Between Nasser and Sadat
The negative representations of Nasser reached their acme during Sadat’s regime (1970-81), with a systematic attack on his legacy that sought to reduce it to scenes of torture, fear, and oppression. This attack was meant to establish a contrast between Nasser and Sadat and, therefore, to bestow legitimacy over the radical changes that Sadat introduced in the economic, political and social directions of Egypt.
A close examination of this period shows, however, that these representations were found mainly in films, and that most literary narratives (with a notable exception in Mahfouz’s Al-Karnak) remained silent towards a reappraisal of the image of Nasser in the 1970s. Whereas the majority of writers shared Nasser’s class orientations and his ideals of social justice and equality, films came largely out of the private sector and were ruled by its values and its stance towards Nasser.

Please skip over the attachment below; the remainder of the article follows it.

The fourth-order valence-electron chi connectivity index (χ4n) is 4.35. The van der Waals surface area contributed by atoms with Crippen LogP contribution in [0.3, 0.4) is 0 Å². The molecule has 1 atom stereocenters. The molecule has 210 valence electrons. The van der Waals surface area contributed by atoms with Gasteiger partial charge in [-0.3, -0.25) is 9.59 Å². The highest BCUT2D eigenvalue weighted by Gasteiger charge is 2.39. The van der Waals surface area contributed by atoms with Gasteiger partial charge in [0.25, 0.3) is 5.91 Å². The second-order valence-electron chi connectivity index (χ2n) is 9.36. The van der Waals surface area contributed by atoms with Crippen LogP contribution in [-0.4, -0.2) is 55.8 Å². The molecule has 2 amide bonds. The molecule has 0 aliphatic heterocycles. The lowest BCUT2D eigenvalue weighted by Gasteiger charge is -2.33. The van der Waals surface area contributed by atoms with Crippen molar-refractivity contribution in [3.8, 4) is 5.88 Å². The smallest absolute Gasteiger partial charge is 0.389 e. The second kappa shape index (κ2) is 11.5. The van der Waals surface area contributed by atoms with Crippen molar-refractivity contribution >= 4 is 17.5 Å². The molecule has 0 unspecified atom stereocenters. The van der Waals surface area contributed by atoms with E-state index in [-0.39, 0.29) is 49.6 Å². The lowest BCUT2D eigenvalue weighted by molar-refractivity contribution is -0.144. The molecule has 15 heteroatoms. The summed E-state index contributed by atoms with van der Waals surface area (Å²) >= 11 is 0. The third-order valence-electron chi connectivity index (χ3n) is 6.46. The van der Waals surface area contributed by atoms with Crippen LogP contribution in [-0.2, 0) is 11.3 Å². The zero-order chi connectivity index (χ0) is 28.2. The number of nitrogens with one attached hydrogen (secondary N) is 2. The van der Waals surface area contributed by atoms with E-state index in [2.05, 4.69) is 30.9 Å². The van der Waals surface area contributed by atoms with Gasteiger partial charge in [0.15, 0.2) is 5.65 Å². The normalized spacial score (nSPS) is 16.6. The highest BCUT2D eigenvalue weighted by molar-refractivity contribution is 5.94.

Unlike writers who witnessed a collapse of the Nasserite project at the hands of Sadat, a sizable number of film producers found in this decade a golden opportunity to release the enmity that they had been harbouring over the years towards Nasser and his socialist policies.
Yet the deterioration in the economic and social situation that was felt strongly in the last years of Sadat, and persisted throughout President Hosni Mubarak’s Egypt, initiated a positive comeback of Nasser’s image that began in the early 1980s and dominated the ensuing years.
Interestingly, this favourable return of Nasser nearly eliminated the divergence that was recognised in the previous decade between writers and film-makers, and united them both in invoking Nasser against a sinking reality.